Thinking outside the box ~ it’s good for kids

End of the second last day of school.

Kid comes up to a couple of us having a conversation.  He’s got his backpack on and is on the way to catch his bus.

Says to us something along the lines of “When I first got here I was exploding all the time, like right away, like every day!  And now I don’t!”  He just smiled and walked away.  Left us standing there ~ wondering where that came from.  Out of the mouths of babes.

It got me thinking.

And then I arrived home, checked my mailbox and found my copy of The Register from OPC and started flipping through it.  Something caught my attention ~ an article about how kind and caring adults can impact kids more than we know.


Which got me thinking of Fullan’s Cs ~ and so I went back to this illustration by Sylvia Duckworth (which I love by the way) and I started making connections to the kid who doesn’t explode so much anymore.  Why is that?  What changed for him?  How was he so self-aware that he could articulate the change he was feeling?  What is going on here?

I looked a little more closely at the Cs ~ through the lens of that kid ~ who really has changed the way he operates in his world  ~ from 9 to 3:15 at least.

Some of his needs were a bit different than many of the kids we serve.  And some of them were just like every other kid in our building.  But for the most part, he needed out of the box thinking to help him be successful.  He needed us to be creative in the way we structured his day.  He needed to be heard.  He needed us to let him communicate his needs.  He needed us to listen.  He needed to learn to listen back.  He needed help solving problems.  He needed us to teach him to do that.  He needed to play.  He needed to have fun learning.  He needed opportunities to collaborate with his peers so that he could feel confident and successful.  He needed to feel respected.  He needed to be taught to respect.  He need to take lots of breaks.  He needed a safe space to do that.  He needed to eat at times that were different than the times dictated by the bell.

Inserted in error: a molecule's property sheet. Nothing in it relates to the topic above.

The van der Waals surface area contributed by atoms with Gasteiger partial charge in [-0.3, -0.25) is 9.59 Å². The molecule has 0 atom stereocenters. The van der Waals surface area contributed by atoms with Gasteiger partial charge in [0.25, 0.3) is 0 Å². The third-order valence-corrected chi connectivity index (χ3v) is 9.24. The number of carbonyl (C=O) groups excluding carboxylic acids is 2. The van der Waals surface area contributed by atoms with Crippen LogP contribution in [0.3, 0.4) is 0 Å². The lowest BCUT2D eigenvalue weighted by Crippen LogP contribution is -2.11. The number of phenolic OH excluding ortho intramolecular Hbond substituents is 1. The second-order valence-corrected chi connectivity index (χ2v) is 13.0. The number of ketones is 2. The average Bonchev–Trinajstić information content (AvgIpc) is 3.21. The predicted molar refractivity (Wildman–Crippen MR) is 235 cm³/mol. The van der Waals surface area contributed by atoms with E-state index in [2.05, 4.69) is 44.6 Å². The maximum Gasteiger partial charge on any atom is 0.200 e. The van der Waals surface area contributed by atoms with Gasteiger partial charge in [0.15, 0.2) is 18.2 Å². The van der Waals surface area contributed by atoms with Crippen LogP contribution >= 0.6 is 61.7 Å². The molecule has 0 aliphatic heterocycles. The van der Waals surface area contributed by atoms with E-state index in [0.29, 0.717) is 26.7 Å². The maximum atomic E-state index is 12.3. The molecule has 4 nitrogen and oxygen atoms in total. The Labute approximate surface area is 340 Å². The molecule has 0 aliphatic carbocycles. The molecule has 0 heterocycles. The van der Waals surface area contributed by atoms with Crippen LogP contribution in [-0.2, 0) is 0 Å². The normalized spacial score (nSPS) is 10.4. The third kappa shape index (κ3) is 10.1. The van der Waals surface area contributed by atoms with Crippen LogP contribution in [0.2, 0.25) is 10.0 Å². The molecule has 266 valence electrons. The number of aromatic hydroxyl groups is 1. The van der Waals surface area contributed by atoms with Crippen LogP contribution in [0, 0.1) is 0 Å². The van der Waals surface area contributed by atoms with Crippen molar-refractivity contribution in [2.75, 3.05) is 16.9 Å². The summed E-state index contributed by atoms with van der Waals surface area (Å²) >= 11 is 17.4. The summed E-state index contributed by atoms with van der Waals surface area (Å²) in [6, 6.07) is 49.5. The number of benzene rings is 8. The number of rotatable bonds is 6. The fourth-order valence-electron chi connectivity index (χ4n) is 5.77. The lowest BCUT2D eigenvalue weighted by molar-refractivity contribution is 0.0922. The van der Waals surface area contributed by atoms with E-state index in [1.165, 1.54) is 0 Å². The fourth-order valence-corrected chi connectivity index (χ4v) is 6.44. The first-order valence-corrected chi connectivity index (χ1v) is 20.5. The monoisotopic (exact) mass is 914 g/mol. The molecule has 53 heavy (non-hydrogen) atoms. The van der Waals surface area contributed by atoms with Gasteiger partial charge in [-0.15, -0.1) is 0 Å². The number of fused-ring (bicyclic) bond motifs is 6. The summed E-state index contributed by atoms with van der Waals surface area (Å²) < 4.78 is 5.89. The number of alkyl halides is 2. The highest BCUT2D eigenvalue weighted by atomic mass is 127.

I like to think we gave him what he needed this year.  And we’ll give him more of what he needs next year.

So thank you kid ~ for sharing all that  – in your simple way.  And walking away with a smile.  You left us all smiling too.

One thought on “Thinking outside the box ~ it’s good for kids

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